Mme Bovary conclusion

08 Oct

Update nr 1: Mme Bovary

Update nr 2: Mme Bovary

Mme  Bovary  ( Gustave Flaubert)  

Published:  1857

Reading challenge:  24 July – 07 October  2012

There are so many reviews out there   in “cyberspace” about Mme Bovary that I will refrain from adding another one. It is one of the true classics that took me into a world of a 19th century “desperate wife”:    femme insatisfaite, des amants et s’ennuie à la campagne

I made a list of some facts I  thought you’d like to read.

Facts about Gustave Flaubert ( 1821 – 1880)

  1. Died comparatively young
  2. Retained his powers of expression until the end but  had frequent recourse to drugs
  3. Syphilitic with symptoms as   migraines, swellings, stiffness, vomiting, vertigo
  4. Suffered from epilepsy
  5. Troubled relations with their mother and perhaps never overcame the adverse conditioning of childhood
  6. No complete and satisfactory union with a woman. Flaubert was childless.
  7. Flaubert was a hermit.
  8. Complete opposition between his literary eminence and his failure to lead a tolerable life.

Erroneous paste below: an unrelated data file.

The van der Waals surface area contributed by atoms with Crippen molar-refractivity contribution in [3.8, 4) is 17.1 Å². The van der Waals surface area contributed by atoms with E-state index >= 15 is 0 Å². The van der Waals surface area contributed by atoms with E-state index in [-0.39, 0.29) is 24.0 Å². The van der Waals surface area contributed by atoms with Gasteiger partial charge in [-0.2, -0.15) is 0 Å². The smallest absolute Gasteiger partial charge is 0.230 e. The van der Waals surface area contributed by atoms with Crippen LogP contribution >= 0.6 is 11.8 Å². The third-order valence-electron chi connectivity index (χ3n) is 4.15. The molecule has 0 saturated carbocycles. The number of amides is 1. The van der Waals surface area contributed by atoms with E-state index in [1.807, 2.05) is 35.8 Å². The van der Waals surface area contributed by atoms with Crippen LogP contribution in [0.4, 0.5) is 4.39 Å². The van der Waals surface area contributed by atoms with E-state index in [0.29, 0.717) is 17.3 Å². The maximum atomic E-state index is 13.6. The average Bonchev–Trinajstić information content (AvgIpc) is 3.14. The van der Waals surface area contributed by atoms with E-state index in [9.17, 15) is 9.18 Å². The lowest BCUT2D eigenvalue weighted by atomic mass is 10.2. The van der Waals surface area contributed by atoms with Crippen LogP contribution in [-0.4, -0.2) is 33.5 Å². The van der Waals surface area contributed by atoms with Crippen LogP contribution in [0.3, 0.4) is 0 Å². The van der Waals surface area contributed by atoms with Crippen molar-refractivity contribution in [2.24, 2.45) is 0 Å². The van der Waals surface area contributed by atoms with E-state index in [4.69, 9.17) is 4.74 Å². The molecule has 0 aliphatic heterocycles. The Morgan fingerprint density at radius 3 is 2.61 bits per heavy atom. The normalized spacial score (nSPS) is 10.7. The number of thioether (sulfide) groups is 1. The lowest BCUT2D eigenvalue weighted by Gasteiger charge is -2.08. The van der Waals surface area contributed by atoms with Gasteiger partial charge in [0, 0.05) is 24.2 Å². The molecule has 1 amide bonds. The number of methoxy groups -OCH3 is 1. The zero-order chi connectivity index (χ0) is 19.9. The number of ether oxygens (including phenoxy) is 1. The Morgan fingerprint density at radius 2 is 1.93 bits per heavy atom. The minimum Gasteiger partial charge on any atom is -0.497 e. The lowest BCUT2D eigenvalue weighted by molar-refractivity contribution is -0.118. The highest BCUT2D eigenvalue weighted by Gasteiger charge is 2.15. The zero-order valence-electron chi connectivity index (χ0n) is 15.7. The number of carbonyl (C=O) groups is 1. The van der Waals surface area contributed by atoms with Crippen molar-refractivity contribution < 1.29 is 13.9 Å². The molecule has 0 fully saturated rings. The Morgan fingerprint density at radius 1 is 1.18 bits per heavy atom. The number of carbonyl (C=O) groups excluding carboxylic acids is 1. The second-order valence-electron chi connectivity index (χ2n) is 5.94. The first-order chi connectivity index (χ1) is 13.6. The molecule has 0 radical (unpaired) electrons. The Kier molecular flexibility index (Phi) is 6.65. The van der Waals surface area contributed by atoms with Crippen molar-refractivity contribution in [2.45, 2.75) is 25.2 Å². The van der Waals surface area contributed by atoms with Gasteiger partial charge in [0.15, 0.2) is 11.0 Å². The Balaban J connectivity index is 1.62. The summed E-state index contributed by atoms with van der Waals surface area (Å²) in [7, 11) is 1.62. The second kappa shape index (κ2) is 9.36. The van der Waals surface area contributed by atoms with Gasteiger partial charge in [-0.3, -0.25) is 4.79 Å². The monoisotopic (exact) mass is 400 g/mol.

9. Physical and psychological cripple

Facts on Book Mme Bovary (1857)

  1. There are 20 translations of the book into English.
  2. Ry, France is the model for the market town that most obviously resembles Yonville-l’Abbaye in the novel.
  3. Emma’s story, 27 chapters, is embedded in her husband’s (5 chapters at the beginning and 3 at the end).

Facts abot the origins of the story:

  1. Eugène Delamar ( a former student of Flaubert’s father ) and Delmare’s wife Delphine  who   inspired  the character of of  Madame Bovary
  2. Memoires  de Mme Ludovica :  account of the amorous and financial extravagances of Louise Pradier, the wife of the sculptor James Pradir, whom Flaubert knew.
  3. Memoires of Mme Lafarge convicted of poisoning her husband in 1840
  4. Flaubert’s relationship with Louise Colet

Flaubert  and Louise Colet

Facts about the plot:

  1. Emma is detached and icy. She navigates the world of romance, passion and excitement to fulfill her dreams but often finds real-life to be inescapable.